He treated them just by talking to them like he would anyone else, and by taking them all outside. He treated them with fresh air and sunlight.

    Soon he felt that they were all well. Maybe not completely well, be well enough to go home.

    But then within 6 months they were all back again.

    So to Laing it seemed that this status of being ~mentally ill~ was being generated within The Family.

    So he and Aaron Esterson set about to study this. The narratives, all true, and quite compelling.

    Free Online, but you have to register

    You can get this on paper, but it looks like it can be downloaded or printed out for free ^.


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    • Joshua, With all due respect, as long as you use the phrase, “gets the middle finger” then no matter how compelling your references are they fall on dead water. And people feel compelled or forced to believe something, which is what psychiatry does. Therefore the tragic irony in much of these post is that similar tactics are being used to obtain dissimilar results. However, the ends never ever justify the means. Thus, when attempting to dislodge any thing, idea, system, one must always consider how it is to be done. If one uses the same means, as many describe as psychiatric tactics, then, psychiatry, etc. no matter how bad or evil it might be always wins. With all due respect, in almost every post you make, psychiatry still wins. Thank you.

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  6. Rebel, we have to stand up to, reject, and resist the mental health system at every level, do everything not expressly forbidden by law to oppose it and drive it into ground. Remember, we are protecting our health and well being. If pressed, there is nothing we cannot do to further that ends.


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  7. As a Primary Care Provider and Dad who lost his youngest son to suicide, I know the value of helping a person examine their life and feelings and make adjustments in relationships and circumstance. These are the “Determinants of Health (Quality of Life).” Folks, screening works, but only if we DO SOMETHING with the information! Screening for depression and then determining the person is not at risk for actively trying to kill themselves that night DOES NOTHING! You have to put an intervention in place and then stay with the person until their circumstance improves, or you’ve done nothing. The reason many of my former colleagues continue to believe screening, by itself, should be continued, is “cognitive dissonance.” We aren’t willing, able, to put resources behind practicing true Primary Care Prevention, but we will screen and then say “We are trying to help and doing something.” My son answered “Yes” to all the screening questions, was put on anti-depressant meds without proper close follow-up and caring, personal, intervention, and died ten days later. To say this means “screening doesn’t work” is simply not accurate. It means we do not listen to the person and appropriately respond to the data with meaningful short and long-term intervention. Period.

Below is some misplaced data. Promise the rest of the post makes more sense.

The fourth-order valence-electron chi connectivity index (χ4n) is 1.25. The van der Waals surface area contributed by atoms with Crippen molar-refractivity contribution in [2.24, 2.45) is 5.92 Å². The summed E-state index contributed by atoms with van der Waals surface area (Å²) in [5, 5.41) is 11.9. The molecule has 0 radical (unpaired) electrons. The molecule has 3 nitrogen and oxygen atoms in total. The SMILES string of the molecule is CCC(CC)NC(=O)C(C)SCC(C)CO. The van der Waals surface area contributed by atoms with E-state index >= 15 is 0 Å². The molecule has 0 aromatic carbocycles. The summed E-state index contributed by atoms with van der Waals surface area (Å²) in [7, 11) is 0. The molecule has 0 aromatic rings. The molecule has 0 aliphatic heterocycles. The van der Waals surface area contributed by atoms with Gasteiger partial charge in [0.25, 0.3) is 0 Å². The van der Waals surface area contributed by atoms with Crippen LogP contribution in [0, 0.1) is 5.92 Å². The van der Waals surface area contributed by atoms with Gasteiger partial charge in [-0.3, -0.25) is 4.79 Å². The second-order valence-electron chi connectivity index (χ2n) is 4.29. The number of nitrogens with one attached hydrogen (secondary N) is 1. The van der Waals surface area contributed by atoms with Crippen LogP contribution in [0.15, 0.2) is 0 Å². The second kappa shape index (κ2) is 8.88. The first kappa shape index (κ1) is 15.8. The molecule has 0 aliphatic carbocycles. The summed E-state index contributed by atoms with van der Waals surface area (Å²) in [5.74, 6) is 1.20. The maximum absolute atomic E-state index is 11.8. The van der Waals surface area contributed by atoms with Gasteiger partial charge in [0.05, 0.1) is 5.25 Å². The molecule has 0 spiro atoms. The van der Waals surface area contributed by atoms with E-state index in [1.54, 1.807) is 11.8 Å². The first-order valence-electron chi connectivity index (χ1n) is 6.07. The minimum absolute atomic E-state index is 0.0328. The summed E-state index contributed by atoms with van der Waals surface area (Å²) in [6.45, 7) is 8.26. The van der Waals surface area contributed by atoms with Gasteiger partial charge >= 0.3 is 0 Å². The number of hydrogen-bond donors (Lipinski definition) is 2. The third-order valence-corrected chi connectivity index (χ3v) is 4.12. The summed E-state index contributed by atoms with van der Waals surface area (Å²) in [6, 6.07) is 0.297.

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    • I’d say screening works, in this case doing exactly what it was intended to do: create more customers for the psychiatric profession and the drug industry. The problem is the INTENTION of those doing the screening. If they actually wanted to help, the screening itself would look VERY different, and the range of responses would be much larger. So I agree with you, the screening itself is not the problem, it is the lack of intention of those providing “mental health treatment” to actually improve the situation that is at the core of the difficulties.